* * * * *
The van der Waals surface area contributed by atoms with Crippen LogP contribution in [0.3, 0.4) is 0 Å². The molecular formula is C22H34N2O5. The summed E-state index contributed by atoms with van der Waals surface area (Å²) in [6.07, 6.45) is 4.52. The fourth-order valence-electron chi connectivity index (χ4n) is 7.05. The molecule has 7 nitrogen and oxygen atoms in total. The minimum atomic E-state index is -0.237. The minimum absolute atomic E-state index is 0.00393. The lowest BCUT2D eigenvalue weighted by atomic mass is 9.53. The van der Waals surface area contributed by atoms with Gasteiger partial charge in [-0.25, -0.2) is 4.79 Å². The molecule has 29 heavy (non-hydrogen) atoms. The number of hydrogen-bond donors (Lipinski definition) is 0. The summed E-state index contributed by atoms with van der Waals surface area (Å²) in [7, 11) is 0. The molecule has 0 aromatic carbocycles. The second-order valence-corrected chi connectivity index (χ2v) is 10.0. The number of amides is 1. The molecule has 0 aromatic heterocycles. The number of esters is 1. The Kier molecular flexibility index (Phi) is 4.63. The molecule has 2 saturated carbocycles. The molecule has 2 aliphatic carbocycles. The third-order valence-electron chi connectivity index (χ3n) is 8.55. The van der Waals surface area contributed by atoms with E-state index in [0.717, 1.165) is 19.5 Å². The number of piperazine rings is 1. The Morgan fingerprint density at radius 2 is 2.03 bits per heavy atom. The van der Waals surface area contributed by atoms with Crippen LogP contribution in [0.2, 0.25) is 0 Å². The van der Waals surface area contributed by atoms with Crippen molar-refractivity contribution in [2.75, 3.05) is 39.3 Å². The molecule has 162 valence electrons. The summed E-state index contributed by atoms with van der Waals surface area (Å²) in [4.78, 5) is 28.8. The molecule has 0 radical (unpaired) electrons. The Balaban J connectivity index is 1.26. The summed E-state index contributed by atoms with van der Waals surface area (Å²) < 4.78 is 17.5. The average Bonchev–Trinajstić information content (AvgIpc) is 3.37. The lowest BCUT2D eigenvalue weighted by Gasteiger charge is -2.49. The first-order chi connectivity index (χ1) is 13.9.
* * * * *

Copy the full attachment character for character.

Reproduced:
The van der Waals surface area contributed by atoms with Crippen LogP contribution in [0.3, 0.4) is 0 Å². The molecular formula is C22H34N2O5. The summed E-state index contributed by atoms with van der Waals surface area (Å²) in [6.07, 6.45) is 4.52. The fourth-order valence-electron chi connectivity index (χ4n) is 7.05. The molecule has 7 nitrogen and oxygen atoms in total. The minimum atomic E-state index is -0.237. The minimum absolute atomic E-state index is 0.00393. The lowest BCUT2D eigenvalue weighted by atomic mass is 9.53. The van der Waals surface area contributed by atoms with Gasteiger partial charge in [-0.25, -0.2) is 4.79 Å². The molecule has 29 heavy (non-hydrogen) atoms. The number of hydrogen-bond donors (Lipinski definition) is 0. The summed E-state index contributed by atoms with van der Waals surface area (Å²) in [7, 11) is 0. The molecule has 0 aromatic carbocycles. The second-order valence-corrected chi connectivity index (χ2v) is 10.0. The number of amides is 1. The molecule has 0 aromatic heterocycles. The number of esters is 1. The Kier molecular flexibility index (Phi) is 4.63. The molecule has 2 saturated carbocycles. The molecule has 2 aliphatic carbocycles. The third-order valence-electron chi connectivity index (χ3n) is 8.55. The van der Waals surface area contributed by atoms with E-state index in [0.717, 1.165) is 19.5 Å². The number of piperazine rings is 1. The Morgan fingerprint density at radius 2 is 2.03 bits per heavy atom. The van der Waals surface area contributed by atoms with Crippen LogP contribution in [0.2, 0.25) is 0 Å². The van der Waals surface area contributed by atoms with Crippen molar-refractivity contribution in [2.75, 3.05) is 39.3 Å². The molecule has 162 valence electrons. The summed E-state index contributed by atoms with van der Waals surface area (Å²) in [4.78, 5) is 28.8. The molecule has 0 radical (unpaired) electrons. The Balaban J connectivity index is 1.26. The summed E-state index contributed by atoms with van der Waals surface area (Å²) < 4.78 is 17.5. The average Bonchev–Trinajstić information content (AvgIpc) is 3.37. The lowest BCUT2D eigenvalue weighted by Gasteiger charge is -2.49. The first-order chi connectivity index (χ1) is 13.9.